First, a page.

Cell phones

Unless you are a school bus driver, most drivers are able to use their cell phone while driving. There are a few exceptions, though.

Minors

Drivers under age 17 cannot use a phone at all while driving. They cannot make or receive any type of calls or texts. Violations are a moving violation and primary offense, which means officers can pull them over for that purpose only. Violators face a fine of $100 for first offense; $250 for subsequent offenses; and double fines if they were involved in a crash. (R.S. 32:300.7)

New drivers

Drivers with a Class “E” learner’s permit or an intermediate license may only use a “hands free” cell phone. If they are caught driving while talking on or using a handheld phone, they can receive fines.

It is a secondary offense, though, which means an officer has to have another reason to pull them over. New drivers who are violating this rule can receive fines of up to $175 for their first offense and up to $500 for subsequent violations. And if they were using a hands-on phone and a crash occurs, their fines may double. (R.S. 32:300.6)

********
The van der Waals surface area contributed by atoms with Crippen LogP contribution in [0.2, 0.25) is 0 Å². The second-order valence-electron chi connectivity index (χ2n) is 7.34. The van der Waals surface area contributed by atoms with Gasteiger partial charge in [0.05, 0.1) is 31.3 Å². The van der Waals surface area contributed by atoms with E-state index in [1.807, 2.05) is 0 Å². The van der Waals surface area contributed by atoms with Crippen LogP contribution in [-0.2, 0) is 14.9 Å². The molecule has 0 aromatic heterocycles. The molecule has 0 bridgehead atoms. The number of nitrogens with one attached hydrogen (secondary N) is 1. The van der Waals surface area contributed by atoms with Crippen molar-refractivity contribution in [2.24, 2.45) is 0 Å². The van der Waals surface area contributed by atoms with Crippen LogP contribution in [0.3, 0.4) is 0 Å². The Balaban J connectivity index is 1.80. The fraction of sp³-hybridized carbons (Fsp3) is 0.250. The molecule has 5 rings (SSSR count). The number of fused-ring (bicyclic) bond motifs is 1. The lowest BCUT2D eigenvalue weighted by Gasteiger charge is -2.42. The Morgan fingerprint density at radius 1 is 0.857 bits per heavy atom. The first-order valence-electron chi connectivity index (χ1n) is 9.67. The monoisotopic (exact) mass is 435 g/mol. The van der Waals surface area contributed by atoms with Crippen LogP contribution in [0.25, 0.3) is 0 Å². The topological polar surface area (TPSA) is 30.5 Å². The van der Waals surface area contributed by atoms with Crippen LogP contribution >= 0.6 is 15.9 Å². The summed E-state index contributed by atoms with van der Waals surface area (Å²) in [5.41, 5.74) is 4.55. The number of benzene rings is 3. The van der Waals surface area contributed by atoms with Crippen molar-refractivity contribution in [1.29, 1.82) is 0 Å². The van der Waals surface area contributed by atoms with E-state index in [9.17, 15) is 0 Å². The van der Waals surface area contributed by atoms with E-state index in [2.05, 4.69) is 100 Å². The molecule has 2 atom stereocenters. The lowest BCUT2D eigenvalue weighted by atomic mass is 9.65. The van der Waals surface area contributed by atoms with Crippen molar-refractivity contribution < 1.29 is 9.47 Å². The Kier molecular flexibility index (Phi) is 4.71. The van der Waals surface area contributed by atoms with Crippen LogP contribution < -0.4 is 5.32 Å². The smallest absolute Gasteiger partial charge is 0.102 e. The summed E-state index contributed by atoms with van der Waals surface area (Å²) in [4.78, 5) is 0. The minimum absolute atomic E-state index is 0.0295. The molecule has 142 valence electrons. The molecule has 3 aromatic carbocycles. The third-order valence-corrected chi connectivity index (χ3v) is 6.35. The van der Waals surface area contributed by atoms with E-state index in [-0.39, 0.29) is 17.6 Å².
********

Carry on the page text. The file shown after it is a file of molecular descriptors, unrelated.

Texting

Louisiana bans all drivers from texting while driving, as per R.S. 32:300.5. The only time you can use your handheld phone is for calls, navigation and GPS, and emergencies. Texting while driving is a moving violation and a primary offense. First offenses are punishable by a $175 fine, and subsequent offenses mean a $500 fine.

Distracted driving is a form of negligence in terms of personal injury cases. In addition to fines, drivers found using their phones or texting while driving can be financially liable for any damage they cause. If they cause a wreck, they can be liable for the victims’ damages

How can I recover damages for an accident caused by distracted driving?